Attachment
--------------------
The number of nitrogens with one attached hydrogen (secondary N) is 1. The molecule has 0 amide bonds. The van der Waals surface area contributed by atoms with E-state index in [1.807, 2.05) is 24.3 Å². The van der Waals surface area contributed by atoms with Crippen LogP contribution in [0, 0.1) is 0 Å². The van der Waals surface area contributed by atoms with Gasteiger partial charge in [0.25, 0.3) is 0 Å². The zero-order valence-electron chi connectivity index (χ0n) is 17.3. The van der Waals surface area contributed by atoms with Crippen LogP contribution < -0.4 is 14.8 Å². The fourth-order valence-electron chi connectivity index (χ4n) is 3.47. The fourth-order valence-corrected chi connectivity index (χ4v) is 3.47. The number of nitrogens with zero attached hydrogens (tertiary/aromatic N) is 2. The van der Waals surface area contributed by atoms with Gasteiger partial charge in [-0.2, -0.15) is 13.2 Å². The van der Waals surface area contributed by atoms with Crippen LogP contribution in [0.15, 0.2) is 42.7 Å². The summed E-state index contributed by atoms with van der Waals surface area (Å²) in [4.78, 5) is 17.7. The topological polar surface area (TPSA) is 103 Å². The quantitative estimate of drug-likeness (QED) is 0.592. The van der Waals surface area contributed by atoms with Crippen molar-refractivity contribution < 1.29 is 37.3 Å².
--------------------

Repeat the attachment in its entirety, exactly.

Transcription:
The number of nitrogens with one attached hydrogen (secondary N) is 1. The molecule has 0 amide bonds. The van der Waals surface area contributed by atoms with E-state index in [1.807, 2.05) is 24.3 Å². The van der Waals surface area contributed by atoms with Crippen LogP contribution in [0, 0.1) is 0 Å². The van der Waals surface area contributed by atoms with Gasteiger partial charge in [0.25, 0.3) is 0 Å². The zero-order valence-electron chi connectivity index (χ0n) is 17.3. The van der Waals surface area contributed by atoms with Crippen LogP contribution < -0.4 is 14.8 Å². The fourth-order valence-electron chi connectivity index (χ4n) is 3.47. The fourth-order valence-corrected chi connectivity index (χ4v) is 3.47. The number of nitrogens with zero attached hydrogens (tertiary/aromatic N) is 2. The van der Waals surface area contributed by atoms with Gasteiger partial charge in [-0.2, -0.15) is 13.2 Å². The van der Waals surface area contributed by atoms with Crippen LogP contribution in [0.15, 0.2) is 42.7 Å². The summed E-state index contributed by atoms with van der Waals surface area (Å²) in [4.78, 5) is 17.7. The topological polar surface area (TPSA) is 103 Å². The quantitative estimate of drug-likeness (QED) is 0.592. The van der Waals surface area contributed by atoms with Crippen molar-refractivity contribution < 1.29 is 37.3 Å².